For a hybrid event, you should not just directly transmit the physical program to virtual visitors but also think about how virtual visitors can contribute. During this session we talked about the buddy system. In the buddy system, physical visitors were responsible for the virtual visitors’ experience, and virtual visitors were dependent on their physical buddies. It’s interesting to see how this exchange could have been more of a reciprocal collaboration. For example, during the guided tour of the exhibition, the artworks can be seen physically by the visitor. Hover, the description texts and background information can only be read online by their buddy.
Double check the tech in advance
When you’re organising an event where speakers and audience are present both physically and virtually, where they give a presentation with sound, and where they need to be able to talk to a moderator who is physically present, there are a lot of different audio outputs and inputs. It is good to check all of these in advance. But even if you do, things can go wrong, and they probably will so stay calm and be prepared to fill the silence (maybe with quiz questions) while the audio gets fixed.
Show virtual visitors where their perspective comes from
We tend to show only the content (the speakers, the exhibition, etc.) to virtual visitors, but for their orientation, it is also important to see the context: how is their perspective put into place? How is it filmed? For example, an exhibition space that worked with robot tour guides first showed virtual visitors the robot tour guide through a mirror before starting the tour.
How would an experimental approach work with a different target group?
We recgonise that the target audience with whom we do these experiments – even if they feel uncomfortable at times – is open to these kinds of interactions. It would be interesting to explore how a different, more corporate audience would respond to such live experiments. Based on the experiences of the group, it is more difficult to get them to go along with such experiments and get them out of their comfort zone. Although these experiments might be a big step for a wider audience, it is interesting to see how experiments in the cultural sector can expand beyond it.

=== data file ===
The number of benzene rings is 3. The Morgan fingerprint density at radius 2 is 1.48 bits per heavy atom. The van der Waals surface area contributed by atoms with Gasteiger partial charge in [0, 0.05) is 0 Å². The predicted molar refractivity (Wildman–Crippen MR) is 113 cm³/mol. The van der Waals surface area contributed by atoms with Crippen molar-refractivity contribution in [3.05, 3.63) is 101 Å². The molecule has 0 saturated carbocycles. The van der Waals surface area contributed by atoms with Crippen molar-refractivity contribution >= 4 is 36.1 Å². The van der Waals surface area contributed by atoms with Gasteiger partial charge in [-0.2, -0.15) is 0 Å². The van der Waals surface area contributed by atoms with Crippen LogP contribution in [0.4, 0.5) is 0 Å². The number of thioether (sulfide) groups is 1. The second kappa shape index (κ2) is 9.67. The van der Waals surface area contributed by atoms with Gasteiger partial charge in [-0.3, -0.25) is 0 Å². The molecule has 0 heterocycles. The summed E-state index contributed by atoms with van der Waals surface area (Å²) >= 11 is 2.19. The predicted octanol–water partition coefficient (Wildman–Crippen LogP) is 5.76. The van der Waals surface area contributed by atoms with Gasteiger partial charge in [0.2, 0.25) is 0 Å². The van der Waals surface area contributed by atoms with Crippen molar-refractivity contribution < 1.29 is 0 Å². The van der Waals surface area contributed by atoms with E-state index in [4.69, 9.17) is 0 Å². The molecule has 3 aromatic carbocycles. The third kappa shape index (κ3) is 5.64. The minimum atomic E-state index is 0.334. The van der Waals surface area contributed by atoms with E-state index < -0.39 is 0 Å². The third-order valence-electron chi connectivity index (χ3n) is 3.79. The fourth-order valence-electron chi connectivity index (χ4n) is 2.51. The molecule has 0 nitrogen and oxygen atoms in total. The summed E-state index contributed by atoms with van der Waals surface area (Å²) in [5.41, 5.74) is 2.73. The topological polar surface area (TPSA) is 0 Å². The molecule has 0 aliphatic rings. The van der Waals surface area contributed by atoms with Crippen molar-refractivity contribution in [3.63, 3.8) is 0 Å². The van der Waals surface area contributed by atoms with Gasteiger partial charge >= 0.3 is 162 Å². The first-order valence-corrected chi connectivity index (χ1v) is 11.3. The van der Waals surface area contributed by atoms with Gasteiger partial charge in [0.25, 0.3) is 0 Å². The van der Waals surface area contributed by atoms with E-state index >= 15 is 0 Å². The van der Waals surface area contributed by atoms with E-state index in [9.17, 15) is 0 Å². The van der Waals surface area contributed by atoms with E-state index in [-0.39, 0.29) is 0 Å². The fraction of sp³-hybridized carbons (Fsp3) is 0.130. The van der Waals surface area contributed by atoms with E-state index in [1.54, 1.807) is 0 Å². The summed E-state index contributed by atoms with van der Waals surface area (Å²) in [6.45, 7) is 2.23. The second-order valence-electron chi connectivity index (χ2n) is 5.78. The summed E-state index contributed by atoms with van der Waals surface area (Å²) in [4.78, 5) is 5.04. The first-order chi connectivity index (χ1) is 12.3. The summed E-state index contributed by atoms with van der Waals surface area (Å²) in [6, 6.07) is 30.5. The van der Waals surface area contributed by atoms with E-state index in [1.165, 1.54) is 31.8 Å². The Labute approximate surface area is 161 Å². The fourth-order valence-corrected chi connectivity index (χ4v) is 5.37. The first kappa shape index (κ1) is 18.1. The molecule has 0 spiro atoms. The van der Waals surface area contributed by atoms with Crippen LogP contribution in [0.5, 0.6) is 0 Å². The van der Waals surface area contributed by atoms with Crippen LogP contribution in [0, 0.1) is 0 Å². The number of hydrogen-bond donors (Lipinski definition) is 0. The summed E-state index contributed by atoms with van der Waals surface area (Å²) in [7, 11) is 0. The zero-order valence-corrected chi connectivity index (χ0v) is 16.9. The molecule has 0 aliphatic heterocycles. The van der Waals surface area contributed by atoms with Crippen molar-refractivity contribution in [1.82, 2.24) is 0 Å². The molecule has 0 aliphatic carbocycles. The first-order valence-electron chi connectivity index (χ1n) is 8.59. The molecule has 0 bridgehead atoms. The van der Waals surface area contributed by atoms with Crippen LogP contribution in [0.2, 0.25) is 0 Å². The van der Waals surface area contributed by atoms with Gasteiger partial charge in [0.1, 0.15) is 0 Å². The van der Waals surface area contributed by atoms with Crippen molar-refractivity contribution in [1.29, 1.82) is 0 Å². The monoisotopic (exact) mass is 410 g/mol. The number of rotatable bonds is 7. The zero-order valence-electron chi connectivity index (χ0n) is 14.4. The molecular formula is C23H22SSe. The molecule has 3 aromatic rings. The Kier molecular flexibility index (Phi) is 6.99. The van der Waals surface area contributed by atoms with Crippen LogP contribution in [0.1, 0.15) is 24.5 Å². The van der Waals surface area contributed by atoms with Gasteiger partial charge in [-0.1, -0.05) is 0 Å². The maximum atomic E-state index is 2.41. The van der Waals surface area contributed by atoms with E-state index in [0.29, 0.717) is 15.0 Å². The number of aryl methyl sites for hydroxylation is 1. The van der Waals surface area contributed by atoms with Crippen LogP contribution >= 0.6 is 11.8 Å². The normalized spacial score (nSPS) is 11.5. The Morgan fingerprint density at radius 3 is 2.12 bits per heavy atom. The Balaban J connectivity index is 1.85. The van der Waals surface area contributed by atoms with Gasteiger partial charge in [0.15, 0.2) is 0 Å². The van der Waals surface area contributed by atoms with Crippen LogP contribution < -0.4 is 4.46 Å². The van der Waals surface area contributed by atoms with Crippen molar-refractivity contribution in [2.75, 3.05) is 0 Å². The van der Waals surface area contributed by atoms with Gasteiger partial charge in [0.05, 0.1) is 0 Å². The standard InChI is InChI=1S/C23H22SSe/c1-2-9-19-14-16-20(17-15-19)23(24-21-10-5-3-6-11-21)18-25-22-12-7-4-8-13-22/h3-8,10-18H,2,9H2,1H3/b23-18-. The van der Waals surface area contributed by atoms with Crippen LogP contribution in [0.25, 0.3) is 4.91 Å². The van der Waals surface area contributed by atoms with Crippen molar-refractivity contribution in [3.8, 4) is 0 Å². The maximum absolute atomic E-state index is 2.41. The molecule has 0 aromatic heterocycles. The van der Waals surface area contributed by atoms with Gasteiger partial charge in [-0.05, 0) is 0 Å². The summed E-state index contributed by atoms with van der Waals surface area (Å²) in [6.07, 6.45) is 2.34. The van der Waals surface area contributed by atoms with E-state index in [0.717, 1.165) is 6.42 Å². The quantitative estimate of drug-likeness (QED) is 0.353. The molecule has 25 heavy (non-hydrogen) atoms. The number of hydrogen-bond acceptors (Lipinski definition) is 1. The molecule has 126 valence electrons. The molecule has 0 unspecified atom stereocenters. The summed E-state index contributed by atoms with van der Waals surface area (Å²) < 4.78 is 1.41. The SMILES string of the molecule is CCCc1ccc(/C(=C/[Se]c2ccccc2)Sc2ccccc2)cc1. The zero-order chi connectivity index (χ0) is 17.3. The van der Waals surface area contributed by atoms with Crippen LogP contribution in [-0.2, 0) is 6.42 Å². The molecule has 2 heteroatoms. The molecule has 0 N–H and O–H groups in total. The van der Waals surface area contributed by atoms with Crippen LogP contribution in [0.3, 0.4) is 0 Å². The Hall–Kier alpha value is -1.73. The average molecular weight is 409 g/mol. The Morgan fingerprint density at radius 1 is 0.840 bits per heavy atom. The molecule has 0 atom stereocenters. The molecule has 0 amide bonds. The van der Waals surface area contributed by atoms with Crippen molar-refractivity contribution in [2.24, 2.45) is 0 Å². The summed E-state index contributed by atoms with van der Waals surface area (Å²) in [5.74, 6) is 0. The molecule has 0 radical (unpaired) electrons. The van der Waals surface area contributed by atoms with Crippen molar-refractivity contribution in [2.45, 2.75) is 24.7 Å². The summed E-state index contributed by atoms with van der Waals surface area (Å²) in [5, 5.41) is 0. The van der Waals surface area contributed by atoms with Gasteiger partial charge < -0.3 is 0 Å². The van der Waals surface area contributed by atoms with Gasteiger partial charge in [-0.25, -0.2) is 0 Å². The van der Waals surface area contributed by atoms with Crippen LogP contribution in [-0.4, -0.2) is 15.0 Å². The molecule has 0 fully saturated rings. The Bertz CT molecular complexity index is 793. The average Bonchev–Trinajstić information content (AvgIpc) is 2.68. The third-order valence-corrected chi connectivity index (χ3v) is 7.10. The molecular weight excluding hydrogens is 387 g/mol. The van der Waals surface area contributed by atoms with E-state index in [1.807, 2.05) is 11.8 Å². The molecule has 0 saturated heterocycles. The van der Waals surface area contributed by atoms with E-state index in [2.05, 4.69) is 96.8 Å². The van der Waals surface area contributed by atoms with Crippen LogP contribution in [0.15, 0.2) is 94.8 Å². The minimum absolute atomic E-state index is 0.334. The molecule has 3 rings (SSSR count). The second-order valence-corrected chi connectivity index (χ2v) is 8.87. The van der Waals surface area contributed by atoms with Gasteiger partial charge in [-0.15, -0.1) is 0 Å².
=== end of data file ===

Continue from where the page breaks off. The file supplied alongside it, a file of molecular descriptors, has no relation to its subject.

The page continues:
Involve the physical space of virtual visitors at your event
Research shows that when people watch something on television, their home environment is essential. If we want exciting hybrid live events, it’s essential to involve the physical space of the virtual visitors. For example, you can instruct the audience to go for a walk during the break, grab a drink, or do something else physical. If you ask them to take a picture and share it afterwards, you can get a nice glimpse of the environments that everyone is looking from.
Chatting during presentations adds value
An advantage of online events is that visitors can chat about the topic being discussed, or exchange information during a lecture. During the event with the buddy system, the physical and virtual visitors were also chatting with each other during the presentations, and this was regarded as pleasant. Visitors talked together about what a speaker was saying, and sometimes questions rose from this conversation. Some visitors liked to discuss the question they wanted to ask with their buddy first.
* Featured image is a visualisation of ‘hybrid spaces’ by AI VQGAN+CLIP
* This article was originally published in The Hmm’s Hybrid Events dossier here: https://thehmm.nl/sharing-experiences-02/